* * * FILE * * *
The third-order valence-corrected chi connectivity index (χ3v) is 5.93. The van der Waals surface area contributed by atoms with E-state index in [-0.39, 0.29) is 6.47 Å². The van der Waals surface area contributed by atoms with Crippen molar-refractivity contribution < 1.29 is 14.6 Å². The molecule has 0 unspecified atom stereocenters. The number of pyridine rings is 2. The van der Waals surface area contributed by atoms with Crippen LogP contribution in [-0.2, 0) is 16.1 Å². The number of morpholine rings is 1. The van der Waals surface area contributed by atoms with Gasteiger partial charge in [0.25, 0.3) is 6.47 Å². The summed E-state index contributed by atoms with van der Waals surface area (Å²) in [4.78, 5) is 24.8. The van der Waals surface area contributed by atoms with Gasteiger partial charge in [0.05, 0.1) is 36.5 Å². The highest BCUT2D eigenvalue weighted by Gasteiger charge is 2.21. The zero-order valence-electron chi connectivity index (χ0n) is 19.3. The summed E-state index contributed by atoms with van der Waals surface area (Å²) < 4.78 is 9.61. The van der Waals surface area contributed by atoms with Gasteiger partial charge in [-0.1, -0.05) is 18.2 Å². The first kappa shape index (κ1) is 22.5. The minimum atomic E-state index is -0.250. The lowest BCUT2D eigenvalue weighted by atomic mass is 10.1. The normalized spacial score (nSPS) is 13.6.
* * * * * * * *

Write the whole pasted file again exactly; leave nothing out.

The third-order valence-corrected chi connectivity index (χ3v) is 5.93. The van der Waals surface area contributed by atoms with E-state index in [-0.39, 0.29) is 6.47 Å². The van der Waals surface area contributed by atoms with Crippen molar-refractivity contribution < 1.29 is 14.6 Å². The molecule has 0 unspecified atom stereocenters. The number of pyridine rings is 2. The van der Waals surface area contributed by atoms with Crippen LogP contribution in [-0.2, 0) is 16.1 Å². The number of morpholine rings is 1. The van der Waals surface area contributed by atoms with Gasteiger partial charge in [0.25, 0.3) is 6.47 Å². The summed E-state index contributed by atoms with van der Waals surface area (Å²) in [4.78, 5) is 24.8. The van der Waals surface area contributed by atoms with Gasteiger partial charge in [0.05, 0.1) is 36.5 Å². The highest BCUT2D eigenvalue weighted by Gasteiger charge is 2.21. The zero-order valence-electron chi connectivity index (χ0n) is 19.3. The summed E-state index contributed by atoms with van der Waals surface area (Å²) < 4.78 is 9.61. The van der Waals surface area contributed by atoms with Gasteiger partial charge in [-0.1, -0.05) is 18.2 Å². The first kappa shape index (κ1) is 22.5. The minimum atomic E-state index is -0.250. The lowest BCUT2D eigenvalue weighted by atomic mass is 10.1. The normalized spacial score (nSPS) is 13.6.